|Hiking trails in the Akademgorodok neighborhood of Novosibirsk|
- On the train toward Yekaterinburg
We sleep in again. I take a quick shower and read ready for Father Pavel to meet us for another walk through Akademgorodok (Академгородок), the beautiful Novosibirsk neighborhood that
is the "educational and scientific center of Siberia." We visit the little rustic Orthodox church in the woods where I continue buying small icons for souvenirs for friends and family back home.
A friendly Russian Blue cat greets me in the church yard. We visit the inside of the church, and we are told not to take pictures. I had already snapped one - and the flash was accidentally on. There was no-one inside except for two women who was overseeing things in the absence of the parish priest. Father Pavel explains that this congregation is very strict. It is simple by Orthodox standards.
We leave the sanctuary and enter the kiosk on the church grounds where icons are sold, and I buy a few. We leave, and I am a bit concerned that the cat is going to follow me. He tails us for a good while, but ducks into one of the outbuildings after saying goodbye.
Pavel takes us along a gloriously picturesque path that leads past the houses of some professors and research scientists: nice by American standards, affluent by Russian standards.
We drop into a Chinese restaurant near the shopping center. They take Visa, and so I pick up the tab. It is one way for me to say "thank you" to our gracious hosts. It is a very nice and cozy place, decorated in typical Chinese restaurant style that one sees in the States - except for the Cyrillic lettering (which is stylized to look like Chinese characters). I have a ginger beef dish and a Coke - and I use chopsticks. Pavel is a good sport and takes up his chopsticks as well, but gives up and returns to his fork about halfway through. Dan sticks with western cutlery and enjoys his meal as well.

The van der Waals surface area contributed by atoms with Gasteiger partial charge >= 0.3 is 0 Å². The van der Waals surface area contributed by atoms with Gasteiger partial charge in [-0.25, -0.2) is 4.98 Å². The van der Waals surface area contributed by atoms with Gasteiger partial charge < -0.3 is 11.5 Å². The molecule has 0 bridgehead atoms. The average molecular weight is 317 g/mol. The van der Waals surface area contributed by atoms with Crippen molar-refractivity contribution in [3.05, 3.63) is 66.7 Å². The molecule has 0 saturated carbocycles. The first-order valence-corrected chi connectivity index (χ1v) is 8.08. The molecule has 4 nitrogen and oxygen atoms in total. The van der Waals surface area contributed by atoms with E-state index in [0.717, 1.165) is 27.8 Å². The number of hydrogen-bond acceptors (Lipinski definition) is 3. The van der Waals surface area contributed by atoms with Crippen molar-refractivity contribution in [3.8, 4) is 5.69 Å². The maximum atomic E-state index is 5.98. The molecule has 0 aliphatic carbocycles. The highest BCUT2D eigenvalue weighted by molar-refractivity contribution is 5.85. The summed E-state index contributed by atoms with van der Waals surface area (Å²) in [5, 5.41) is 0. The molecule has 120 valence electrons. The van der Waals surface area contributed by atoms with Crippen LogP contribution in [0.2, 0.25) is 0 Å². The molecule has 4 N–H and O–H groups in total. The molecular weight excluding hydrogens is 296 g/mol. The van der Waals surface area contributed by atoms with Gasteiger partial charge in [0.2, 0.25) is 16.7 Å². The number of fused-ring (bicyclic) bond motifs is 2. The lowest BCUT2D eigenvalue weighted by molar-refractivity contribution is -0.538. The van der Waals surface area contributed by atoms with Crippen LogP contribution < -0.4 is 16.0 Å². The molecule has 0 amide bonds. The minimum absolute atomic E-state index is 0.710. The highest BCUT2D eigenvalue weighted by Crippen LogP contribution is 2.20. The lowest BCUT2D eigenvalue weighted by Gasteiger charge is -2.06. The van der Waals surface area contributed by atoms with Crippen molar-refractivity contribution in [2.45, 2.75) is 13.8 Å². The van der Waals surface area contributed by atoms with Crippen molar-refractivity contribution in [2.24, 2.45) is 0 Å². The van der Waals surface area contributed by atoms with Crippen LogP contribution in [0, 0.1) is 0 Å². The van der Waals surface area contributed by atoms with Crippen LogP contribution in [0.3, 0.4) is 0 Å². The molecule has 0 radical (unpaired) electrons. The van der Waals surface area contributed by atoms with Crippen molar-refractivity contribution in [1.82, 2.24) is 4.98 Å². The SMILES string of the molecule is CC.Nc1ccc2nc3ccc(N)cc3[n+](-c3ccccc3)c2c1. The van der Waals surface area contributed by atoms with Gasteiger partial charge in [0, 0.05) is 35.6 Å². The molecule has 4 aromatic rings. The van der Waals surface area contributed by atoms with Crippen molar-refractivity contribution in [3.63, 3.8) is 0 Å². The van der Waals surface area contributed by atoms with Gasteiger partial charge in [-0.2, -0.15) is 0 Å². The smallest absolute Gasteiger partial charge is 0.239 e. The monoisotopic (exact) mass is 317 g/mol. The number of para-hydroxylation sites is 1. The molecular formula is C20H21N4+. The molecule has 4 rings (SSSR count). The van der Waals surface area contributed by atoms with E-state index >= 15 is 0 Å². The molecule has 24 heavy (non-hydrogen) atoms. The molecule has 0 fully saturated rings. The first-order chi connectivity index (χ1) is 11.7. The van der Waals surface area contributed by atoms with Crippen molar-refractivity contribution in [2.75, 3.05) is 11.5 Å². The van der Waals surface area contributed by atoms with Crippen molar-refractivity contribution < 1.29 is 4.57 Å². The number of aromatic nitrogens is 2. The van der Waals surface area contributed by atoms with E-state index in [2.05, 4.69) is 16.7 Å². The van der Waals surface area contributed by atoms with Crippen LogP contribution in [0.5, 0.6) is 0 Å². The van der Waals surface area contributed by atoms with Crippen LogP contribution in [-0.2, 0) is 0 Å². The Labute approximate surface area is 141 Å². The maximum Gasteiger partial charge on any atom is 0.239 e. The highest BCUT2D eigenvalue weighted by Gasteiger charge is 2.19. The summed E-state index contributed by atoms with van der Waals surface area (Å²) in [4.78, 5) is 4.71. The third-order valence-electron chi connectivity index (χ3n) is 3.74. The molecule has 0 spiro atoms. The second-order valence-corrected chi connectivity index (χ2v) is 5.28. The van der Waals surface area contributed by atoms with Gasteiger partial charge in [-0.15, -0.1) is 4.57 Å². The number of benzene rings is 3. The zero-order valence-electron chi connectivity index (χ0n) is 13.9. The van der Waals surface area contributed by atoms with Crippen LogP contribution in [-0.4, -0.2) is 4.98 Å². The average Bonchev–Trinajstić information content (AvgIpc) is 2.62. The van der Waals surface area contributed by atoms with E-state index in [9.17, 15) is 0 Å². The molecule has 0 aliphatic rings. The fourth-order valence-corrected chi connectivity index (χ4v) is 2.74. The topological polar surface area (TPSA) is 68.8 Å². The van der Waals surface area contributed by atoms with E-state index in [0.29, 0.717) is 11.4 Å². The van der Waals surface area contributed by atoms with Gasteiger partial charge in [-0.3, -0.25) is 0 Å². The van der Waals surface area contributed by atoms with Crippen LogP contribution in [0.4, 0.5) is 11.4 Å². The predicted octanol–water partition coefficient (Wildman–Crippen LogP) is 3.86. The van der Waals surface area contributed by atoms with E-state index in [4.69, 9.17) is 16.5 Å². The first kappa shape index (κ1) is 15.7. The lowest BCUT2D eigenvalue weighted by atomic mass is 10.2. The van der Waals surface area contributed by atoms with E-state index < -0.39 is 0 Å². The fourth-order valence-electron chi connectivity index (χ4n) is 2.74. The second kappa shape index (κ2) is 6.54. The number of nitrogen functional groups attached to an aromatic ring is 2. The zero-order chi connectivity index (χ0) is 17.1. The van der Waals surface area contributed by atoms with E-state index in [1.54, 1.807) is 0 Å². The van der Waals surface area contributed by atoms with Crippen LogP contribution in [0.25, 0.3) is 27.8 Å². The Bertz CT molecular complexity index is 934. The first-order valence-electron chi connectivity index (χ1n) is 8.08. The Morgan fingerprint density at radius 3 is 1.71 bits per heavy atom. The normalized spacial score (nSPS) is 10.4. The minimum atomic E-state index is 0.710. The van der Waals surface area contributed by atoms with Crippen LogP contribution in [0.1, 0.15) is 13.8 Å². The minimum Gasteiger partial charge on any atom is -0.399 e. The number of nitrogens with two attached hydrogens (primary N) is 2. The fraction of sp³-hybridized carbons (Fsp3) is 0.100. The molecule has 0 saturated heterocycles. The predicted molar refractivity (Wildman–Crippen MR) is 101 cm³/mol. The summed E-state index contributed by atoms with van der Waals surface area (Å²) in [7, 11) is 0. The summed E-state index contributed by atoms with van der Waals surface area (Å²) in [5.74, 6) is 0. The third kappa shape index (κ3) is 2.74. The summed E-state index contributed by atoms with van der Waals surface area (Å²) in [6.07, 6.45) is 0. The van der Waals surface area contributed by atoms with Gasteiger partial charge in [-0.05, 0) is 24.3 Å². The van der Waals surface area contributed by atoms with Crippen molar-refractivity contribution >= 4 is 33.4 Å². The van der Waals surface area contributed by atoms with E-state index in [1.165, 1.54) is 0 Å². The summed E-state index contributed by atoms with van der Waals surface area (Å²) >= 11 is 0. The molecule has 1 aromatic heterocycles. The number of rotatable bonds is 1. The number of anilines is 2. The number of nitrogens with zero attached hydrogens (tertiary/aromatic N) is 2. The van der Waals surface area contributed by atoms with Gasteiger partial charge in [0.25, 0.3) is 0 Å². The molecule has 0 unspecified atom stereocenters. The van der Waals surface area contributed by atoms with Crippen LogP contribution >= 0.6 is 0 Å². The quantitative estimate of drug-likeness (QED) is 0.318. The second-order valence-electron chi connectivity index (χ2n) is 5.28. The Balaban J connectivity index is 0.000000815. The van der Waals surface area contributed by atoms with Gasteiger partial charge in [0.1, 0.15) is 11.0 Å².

|Father Pavel and I enjoying the cuisine from south of Siberia|
We stroll to the shopping center, where Father Pavel purchases some chocolate bars for Father Dan to present to an American pastor and his family as a gift. I buy a few bars for Grace as well.
We walk to Pavel's flat for coffee and dessert. He retrieves three varieties of ice cream from the freezer, and makes coffee in the auto-drip. Pavel is very fluent in English and has a quick wit and sharp sense of humor. We take our chairs into the bedroom and set up a small coffee table for our visit. Father Pavel also presents some chocolate chip cookies, and pronounces them to be a great import from America. I reply that we export both good and bad - like chocolate chip cookies over and against Lady Gaga.
We walk back to the seminary as we need to start getting ready to catch our train. With a twinge of sadness, I realize that we will be leaving Novosibirsk, not to return this trip.
I pack hastily and drop off the room key for Pavel's office with the guard. I need to return Olga Suhinina's phrase book, and I ask the guard where her mailbox is. The guard does not speak English, but he gestures to indicate that Olga is upstairs.
I find her in the translator's office, say goodbye, and return her book in person.
I meet Dan outside where we wait with our bags packed and ready to go.
Father Pavel and the bishop drive up. Bishop Vsevolod presents us with gifts. Dan is given a genuine Russian Army canteen, and I am presented with a Soviet sports jersey, as the bishop explains that I am now "part of the team." We pose for pictures and say goodbye to Father Pavel.